Japanese Whisky: The Ultimate Guide to the World’s Most Desirable Spirit
Japanese whisky might be the most confusing subject in world spirits. Japan has only been distilling whisky for some 100 years, overcoming Western prejudice, snatching center stage from Scotland, Ireland and the U.S.A. I remember Suntory whisky in Manhattan bars in the 1980s, sneered at as “imitation scotch.” It never was, but now everyone knows it. Ashcraft covers the major players, detailing Japan’s “vertical integration” business model that pits self-sufficient distillers against each other (as opposed to Scotland and America, where things tend more to the cooperative). Kawasaki offers his opinion and ratings of major whiskies. A much needed manual.
- Bruce Collier
Little, Brown and Company
Much like Sedaris’ other books, Calypso is a collection of humorous autobiographical stories. But there are heartfelt aches of tenderness and understanding here as well. Sedaris uses writing and humor to cope with his sister’s suicide, his memories of his alcoholic mother, and his ever-growing sense of mortality (quite literally in the form of a tumor the author had removed and later fed to a turtle). Most of the stories center around the antics of Sedaris and his siblings during time spent at his North Carolina beach house (the “Sea Section”). Longtime fans will delight in the retelling of Sedaris’ Fitbit obsession, which caused him to walk twenty miles a day collecting trash in order to get his steps in. Sedaris’ biting wit and clever observational style are ever-present in the author’s darkest, deepest, and possibly best work to date.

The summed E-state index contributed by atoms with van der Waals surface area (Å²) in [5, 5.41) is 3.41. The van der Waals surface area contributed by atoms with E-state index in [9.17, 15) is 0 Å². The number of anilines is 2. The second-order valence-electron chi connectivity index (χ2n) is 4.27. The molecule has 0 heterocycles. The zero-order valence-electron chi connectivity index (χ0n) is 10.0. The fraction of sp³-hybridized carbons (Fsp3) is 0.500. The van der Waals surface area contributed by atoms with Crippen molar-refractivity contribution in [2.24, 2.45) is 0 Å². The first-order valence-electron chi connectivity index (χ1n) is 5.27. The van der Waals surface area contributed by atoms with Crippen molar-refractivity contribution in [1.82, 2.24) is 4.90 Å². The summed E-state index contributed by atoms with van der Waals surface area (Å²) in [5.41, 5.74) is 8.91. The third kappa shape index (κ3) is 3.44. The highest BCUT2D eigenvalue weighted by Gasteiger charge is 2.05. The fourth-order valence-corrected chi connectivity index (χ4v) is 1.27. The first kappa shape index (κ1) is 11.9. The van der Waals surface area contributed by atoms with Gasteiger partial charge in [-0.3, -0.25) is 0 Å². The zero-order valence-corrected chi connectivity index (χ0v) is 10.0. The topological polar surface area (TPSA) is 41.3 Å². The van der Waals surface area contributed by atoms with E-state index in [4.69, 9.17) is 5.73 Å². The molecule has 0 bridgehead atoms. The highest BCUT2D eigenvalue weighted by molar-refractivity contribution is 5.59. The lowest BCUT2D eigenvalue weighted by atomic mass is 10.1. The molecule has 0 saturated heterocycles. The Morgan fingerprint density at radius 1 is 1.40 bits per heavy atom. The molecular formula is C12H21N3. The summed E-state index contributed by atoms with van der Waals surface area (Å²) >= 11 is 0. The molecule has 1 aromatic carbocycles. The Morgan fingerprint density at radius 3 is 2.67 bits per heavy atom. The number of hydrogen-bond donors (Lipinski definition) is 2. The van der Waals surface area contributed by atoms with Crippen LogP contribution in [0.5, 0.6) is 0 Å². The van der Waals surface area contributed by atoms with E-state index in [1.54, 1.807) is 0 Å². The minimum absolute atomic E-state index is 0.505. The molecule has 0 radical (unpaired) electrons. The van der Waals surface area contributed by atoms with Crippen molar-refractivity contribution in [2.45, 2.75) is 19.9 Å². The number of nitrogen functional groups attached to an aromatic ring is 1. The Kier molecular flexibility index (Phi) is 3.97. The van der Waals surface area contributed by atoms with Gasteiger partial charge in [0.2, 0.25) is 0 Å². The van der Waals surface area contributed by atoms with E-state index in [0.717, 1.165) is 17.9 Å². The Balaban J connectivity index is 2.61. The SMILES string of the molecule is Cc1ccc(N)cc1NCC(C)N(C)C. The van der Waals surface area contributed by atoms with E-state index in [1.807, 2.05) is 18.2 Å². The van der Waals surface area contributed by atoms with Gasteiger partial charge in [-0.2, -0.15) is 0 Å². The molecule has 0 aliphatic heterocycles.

- Marilu Morgan